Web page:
Boy, do we need more joy! It’s healing. It’s life-giving. It’s a gift from God! I think this is one of the reasons I miss David so much. Joy oozed from every pore of his being. His joy for life, family, friends, Yankees, Jesus, Packers, hamburgers and french fries, and girls, would emanate from him, get inside of you and change you. I miss it!
I asked a number of people who knew David well to describe how they saw and experienced David’s joy. His youth pastor, Teacher of the Visually Impaired, mother, brother, and caregiver/aid took a few minutes to share from their personal experience with David how his joy impacted and changed their lives. For you see joy, real joy is powerful. Not only is it life-giving, but it is also life-changing.
Jon: Youth Pastor
The amazing thing about David was that the more his vision declined the more clearly and vividly he seemed to see spiritual things, specifically what heaven would be like in his own mind’s eye.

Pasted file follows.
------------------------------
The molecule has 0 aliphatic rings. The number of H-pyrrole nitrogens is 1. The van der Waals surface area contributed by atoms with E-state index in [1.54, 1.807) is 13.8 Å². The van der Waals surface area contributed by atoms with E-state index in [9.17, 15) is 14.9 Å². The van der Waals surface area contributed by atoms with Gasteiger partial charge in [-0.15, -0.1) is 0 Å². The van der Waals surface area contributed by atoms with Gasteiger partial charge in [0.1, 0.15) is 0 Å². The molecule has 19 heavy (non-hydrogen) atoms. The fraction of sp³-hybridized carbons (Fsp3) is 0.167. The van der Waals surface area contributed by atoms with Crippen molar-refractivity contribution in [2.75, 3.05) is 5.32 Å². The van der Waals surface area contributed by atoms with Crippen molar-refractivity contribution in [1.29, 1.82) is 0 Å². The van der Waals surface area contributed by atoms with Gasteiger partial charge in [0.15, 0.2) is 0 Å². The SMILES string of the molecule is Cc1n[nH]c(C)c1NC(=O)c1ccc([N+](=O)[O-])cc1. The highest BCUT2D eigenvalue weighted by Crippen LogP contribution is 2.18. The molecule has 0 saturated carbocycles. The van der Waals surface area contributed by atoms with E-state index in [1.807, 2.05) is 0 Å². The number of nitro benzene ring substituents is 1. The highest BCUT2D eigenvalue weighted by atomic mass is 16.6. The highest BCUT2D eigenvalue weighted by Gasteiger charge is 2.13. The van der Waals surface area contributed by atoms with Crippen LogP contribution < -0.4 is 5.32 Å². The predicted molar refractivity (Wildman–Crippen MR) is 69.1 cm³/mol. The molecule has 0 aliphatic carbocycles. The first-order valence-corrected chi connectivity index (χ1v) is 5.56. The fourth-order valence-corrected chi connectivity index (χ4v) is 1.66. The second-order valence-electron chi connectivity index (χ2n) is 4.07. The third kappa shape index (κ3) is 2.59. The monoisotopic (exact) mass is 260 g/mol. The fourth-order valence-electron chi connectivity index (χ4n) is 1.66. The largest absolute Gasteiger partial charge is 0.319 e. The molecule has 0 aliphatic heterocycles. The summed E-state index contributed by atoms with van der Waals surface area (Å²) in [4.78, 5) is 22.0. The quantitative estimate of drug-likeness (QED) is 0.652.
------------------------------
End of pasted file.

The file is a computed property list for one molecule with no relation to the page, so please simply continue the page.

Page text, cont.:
David taught me so much about joy because, to David, Heaven was tangible and even more real than the ground we were standing on. From what I could tell, this is where David’s joy always came from. He had a million things he loved in this life, like his Packers, the ladies, his friends, but the joy that seemed to carry him through the darkness he experienced always seemed much deeper than I ever realized. He would often pause in the middle of a pretty fun or benign conversation to ask me some really deep or interesting thing about Heaven or what God would think about something. I think this was such a gift God gave to David, to see something so vividly that the rest of us were only trying to imagine. And of course, David’s personality was so full of happiness, love, curiosity, and positivity I couldn’t be around him without experiencing joy, even when his condition was making me sad. What a gift to have known David at all, one of the highlights of my life.
Donna: Teacher of the Visually Impaired